But it starts with asking different questions, deeper questions, about the undeniably complex challenges our species faces. Some people will want to do that, some will take years to come to that conclusion, and others won’t want to ask deeper questions at all.
That said, there aren’t simple answers to complex problems.
There are simple answers to complex problems. But we’ve gotta treat the root instead of the symptom. Treating only symptoms makes it complex without a solution in sight.
I would like more people to use Compassionate communication (also called Non-violent Communication or NVC by Marshall B. Rosenburg) – it’s like magic and applies to any issue. I believe this will get us to where we want to be.
We think this is worth pursuing with all the energy and intention we’ve got: https://souldocumentary.love/venus-project/
I agree Yves, that we can find the right thing to do and that we can engage in more than one issue. Because when we dig deep to the roots, we find that many issues are interconnected and therefore a simpler solution unfolds.
Jeff Alexander says
As an educator and a volunteer (a little) I work with soil health and ecological understanding. I also as part of my application of my Christian faith serve the homeless. An individual or family is homeless due to particular personal circumstances and characteristics that is not amenable to simple one size fits all solutions. The solution to homelessness is providing services and restrictions – a mixture of the private, governmental, secular and spiritual on a local level to serve, guide, correct, meet needs, educate – that blend of gift and accountability, blessings and consequences that shape our human lives, that when done right call forth the best in us and curb the negative. Money, time, resources love – both tough and tender -that is nimble and wise and discerning enough to work with the individuals, couples, families in all their varieties. The city I live in is developing that matrix of services in response to the crisis. Some from the governmental, some secular and some faith based. In fact I can confidently say that help is available to those ready and willing to make use of it and there is outreach and contact with those who are not ready or able to “help themselves”. Personal change and growth is usually a slow process.
Ozzie Maland says
Good essay, Charles. You question how can we cohere enough to transform the massive edifice of established power when we are fighting amongst ourselves over superficial, symptomatic, or manufactured “issues?” Noam Chomsky’s book _Manufacturing Consent_ points to our media controlled by an oligarchy intent on manipulating such issues to create polarized divisions wherever and whenever possible—the ancient and most basic political strategy of divide and conquer. We will only cohere enough to make a basic transformation if we succeed in seeing through the propaganda spewing out daily on TV etc.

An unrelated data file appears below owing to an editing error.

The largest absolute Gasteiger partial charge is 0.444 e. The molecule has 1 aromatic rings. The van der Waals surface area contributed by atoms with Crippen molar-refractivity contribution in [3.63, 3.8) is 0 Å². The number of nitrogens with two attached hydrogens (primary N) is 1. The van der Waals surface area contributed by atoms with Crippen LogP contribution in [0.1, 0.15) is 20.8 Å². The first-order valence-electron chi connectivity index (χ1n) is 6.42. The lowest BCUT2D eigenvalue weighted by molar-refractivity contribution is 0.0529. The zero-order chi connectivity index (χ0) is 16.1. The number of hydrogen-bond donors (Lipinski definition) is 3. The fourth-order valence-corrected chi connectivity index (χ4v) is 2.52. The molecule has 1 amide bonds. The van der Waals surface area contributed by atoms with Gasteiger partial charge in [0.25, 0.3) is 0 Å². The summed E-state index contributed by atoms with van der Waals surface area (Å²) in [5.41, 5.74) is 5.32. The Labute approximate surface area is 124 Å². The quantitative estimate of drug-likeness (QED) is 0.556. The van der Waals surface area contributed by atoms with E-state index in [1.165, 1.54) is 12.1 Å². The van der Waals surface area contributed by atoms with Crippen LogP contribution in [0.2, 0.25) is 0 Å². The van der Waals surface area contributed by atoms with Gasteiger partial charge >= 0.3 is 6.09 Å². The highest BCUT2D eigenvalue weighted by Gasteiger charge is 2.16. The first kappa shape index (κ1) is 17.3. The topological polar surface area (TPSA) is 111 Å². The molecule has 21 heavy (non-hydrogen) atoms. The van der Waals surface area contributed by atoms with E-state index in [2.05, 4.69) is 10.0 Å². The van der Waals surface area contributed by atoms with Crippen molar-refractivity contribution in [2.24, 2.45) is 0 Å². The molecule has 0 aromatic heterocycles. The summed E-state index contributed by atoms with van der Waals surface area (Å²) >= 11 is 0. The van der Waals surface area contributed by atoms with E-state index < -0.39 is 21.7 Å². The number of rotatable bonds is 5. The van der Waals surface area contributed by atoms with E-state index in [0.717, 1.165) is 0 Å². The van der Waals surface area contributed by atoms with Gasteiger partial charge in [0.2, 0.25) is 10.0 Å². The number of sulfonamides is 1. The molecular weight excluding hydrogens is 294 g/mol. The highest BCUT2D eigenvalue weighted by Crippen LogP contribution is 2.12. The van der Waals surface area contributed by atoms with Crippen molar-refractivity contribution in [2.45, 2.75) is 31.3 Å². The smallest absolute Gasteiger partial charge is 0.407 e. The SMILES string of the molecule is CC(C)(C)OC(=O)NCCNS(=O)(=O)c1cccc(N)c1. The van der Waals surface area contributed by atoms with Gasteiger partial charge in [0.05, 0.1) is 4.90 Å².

Gustavo Casanova says
I haven’t hashed out this idea yet, but I believe humanity/society isn’t amenable to large scales. We evolved in small tribes, that split off when too large and spread across the globe. We are now at a stage where as an American, I can live a completely different lifestyle from another, and still both be Americans, the tribes are too large, too varied and disproportionate across borders, and forums.
An avenue of pursuit could be to collectively withdraw to our communities, and families (on the local scale). As for nation states, regionalize, either physically or by increasing representation.
Matthew Watersong says
Thank you so much for putting words to the pause that creates possibility. This work doesn’t get the headlines (so far), but you’re not alone in it either. Writing from North Carolina, where a group of us regularly gather to slow it down and ask what can happen when we drop the us vs. them, both within and without. It ain’t always easy, but in my body at least it feels a lot easier than continuing to be angry at half (or more) of the people around me.
What I’ve observed as one of the obstacles to this healing work is to help people who grew up in polarization, like just about everyone I know, feel safe and supported enough to slow down and look around. With the crises so terrifying around us, stopping the blame – even for a moment – still sounds to many nervous systems like standing still before a charging polar bear. The question I’m asking with my friends is what it takes to create the emotional safety and wild trust to take that moment of open-eyed stillness and bewilderment. How can we trust that if we question all of our assumptions, we’ll still find that our dedication to helping will be there waiting for us? I think meditation teaches this: if it’s important, it will still be there at the other end. Russiagate or birth certificates probably won’t be waiting to greet the slower you, or at least not as loudly. But the ache to heal will recognize what has opened up in you and will move through more focused and free than it could do when right and wrong were shouting over it.